This artist spotlight is on Billie Austin, a Los Angeles-based painter who loves to paint pink and hates to wear it.
About a year after graduating from university, I moved to downtown Burlington, Vermont, and started working at Borders Books & Music. That would end up being a major transitional point in my life – I was living on my own for the first time, in a city (or something like a city) for the first time, and meeting people who would help me see a bigger world. One of these people was Billie Austin.
I’m not sure exactly when Billie started working with me, but she was a kind of person that I’d never met in my (admittedly sheltered) life. She listened to real punk music and had ink all over her body and was into alternative art, things that were bloody and cute and scary and twisted and innocent all at the same time. She made stuff and liked stuff and wasn’t afraid of what people thought of her interests or her creations – or of her. And she also talked to me like she was a real person, and treated me like I was one, too. I didn’t really know how to respond to that for a long time, but she either didn’t notice or didn’t care.I moved away from Burlington, and shortly thereafter Borders went down like a paper boat full of rocks that was also on fire (not my fault). In the course of things, Billie moved out to L.A. and got married and kept making art.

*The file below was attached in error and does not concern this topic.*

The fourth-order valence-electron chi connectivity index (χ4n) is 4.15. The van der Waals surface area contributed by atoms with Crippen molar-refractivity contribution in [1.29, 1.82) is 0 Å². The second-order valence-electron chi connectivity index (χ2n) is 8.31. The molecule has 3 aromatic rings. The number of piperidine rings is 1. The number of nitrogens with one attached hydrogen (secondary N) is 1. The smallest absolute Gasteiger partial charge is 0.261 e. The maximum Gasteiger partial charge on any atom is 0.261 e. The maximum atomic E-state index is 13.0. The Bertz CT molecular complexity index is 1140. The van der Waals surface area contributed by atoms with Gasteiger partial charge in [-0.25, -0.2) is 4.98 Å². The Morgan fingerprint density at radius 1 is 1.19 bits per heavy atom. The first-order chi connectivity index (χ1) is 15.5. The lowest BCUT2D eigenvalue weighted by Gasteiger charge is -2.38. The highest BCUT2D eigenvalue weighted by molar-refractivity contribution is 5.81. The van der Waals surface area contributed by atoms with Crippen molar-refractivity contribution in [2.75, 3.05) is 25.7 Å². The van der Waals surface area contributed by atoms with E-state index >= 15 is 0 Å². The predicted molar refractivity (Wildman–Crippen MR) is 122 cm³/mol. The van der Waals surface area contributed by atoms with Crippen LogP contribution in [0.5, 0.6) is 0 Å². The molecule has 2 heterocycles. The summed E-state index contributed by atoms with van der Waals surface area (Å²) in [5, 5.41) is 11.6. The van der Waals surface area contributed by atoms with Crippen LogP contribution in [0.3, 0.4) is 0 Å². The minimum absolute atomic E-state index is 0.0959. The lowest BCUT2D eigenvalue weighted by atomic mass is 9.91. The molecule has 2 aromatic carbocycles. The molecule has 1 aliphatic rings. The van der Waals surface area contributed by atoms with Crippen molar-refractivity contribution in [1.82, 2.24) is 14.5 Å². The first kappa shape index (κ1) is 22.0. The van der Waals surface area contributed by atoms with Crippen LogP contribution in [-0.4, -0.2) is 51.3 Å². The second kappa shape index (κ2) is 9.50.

I ended up in China, and after a few months began teaching a weekly reading class for friend’s daughter and a few of her friends. At one point, I decided it would be fun to write a story just for them, and I asked the class what they’d like to read about. They picked tigers and rabbits, and I got to work. The next week, I came back with – strangely enough – The Tiger and the Rabbit. The story had the expected effect on my students, which made me – and them – pretty happy.
When I began assembling The Crown of Secrets several months later, it was a natural choice to include it, having been written especially for kids. Thinking over artists I knew, Billie’s mix of the adorable and the horrific came to mind, and after reading what I sent her, she agreed to jump on board. The result of her ponderings were far better than any ideas I’d had for the story’s illustrations.
Billie continues with her subversive vision of the world around her using whatever means and media she has at her disposal. You can see more of her work at her Facebook page (keep in mind that most of it is NSFW) and purchase some on Etsy, when it’s available. Again, be advised that most of it is not for children. You’ve been warned. But also be warned that it’s pretty cool.